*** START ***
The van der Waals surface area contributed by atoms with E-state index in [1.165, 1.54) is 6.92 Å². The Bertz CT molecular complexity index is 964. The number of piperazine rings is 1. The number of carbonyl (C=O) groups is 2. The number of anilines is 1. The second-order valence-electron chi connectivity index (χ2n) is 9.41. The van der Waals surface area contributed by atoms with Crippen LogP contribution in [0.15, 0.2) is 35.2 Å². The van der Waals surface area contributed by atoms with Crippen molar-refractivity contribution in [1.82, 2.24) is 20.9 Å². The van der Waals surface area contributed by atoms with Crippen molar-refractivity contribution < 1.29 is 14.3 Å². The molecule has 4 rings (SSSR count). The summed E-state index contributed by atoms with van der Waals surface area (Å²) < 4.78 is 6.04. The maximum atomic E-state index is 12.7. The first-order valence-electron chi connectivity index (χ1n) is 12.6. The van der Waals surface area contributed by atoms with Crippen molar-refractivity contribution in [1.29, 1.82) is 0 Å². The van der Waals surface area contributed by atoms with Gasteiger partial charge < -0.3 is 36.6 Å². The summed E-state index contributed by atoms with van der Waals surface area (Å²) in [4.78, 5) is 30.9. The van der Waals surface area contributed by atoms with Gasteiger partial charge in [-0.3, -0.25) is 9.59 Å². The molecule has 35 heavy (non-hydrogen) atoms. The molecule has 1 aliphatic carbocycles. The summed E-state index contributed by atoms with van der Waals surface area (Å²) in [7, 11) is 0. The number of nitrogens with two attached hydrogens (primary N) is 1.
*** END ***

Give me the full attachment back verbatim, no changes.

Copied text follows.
The van der Waals surface area contributed by atoms with E-state index in [1.165, 1.54) is 6.92 Å². The Bertz CT molecular complexity index is 964. The number of piperazine rings is 1. The number of carbonyl (C=O) groups is 2. The number of anilines is 1. The second-order valence-electron chi connectivity index (χ2n) is 9.41. The van der Waals surface area contributed by atoms with Crippen LogP contribution in [0.15, 0.2) is 35.2 Å². The van der Waals surface area contributed by atoms with Crippen molar-refractivity contribution in [1.82, 2.24) is 20.9 Å². The van der Waals surface area contributed by atoms with Crippen molar-refractivity contribution < 1.29 is 14.3 Å². The molecule has 4 rings (SSSR count). The summed E-state index contributed by atoms with van der Waals surface area (Å²) < 4.78 is 6.04. The maximum atomic E-state index is 12.7. The first-order valence-electron chi connectivity index (χ1n) is 12.6. The van der Waals surface area contributed by atoms with Crippen molar-refractivity contribution in [1.29, 1.82) is 0 Å². The van der Waals surface area contributed by atoms with Gasteiger partial charge < -0.3 is 36.6 Å². The summed E-state index contributed by atoms with van der Waals surface area (Å²) in [4.78, 5) is 30.9. The van der Waals surface area contributed by atoms with Gasteiger partial charge in [-0.3, -0.25) is 9.59 Å². The molecule has 35 heavy (non-hydrogen) atoms. The molecule has 1 aliphatic carbocycles. The summed E-state index contributed by atoms with van der Waals surface area (Å²) in [7, 11) is 0. The number of nitrogens with two attached hydrogens (primary N) is 1.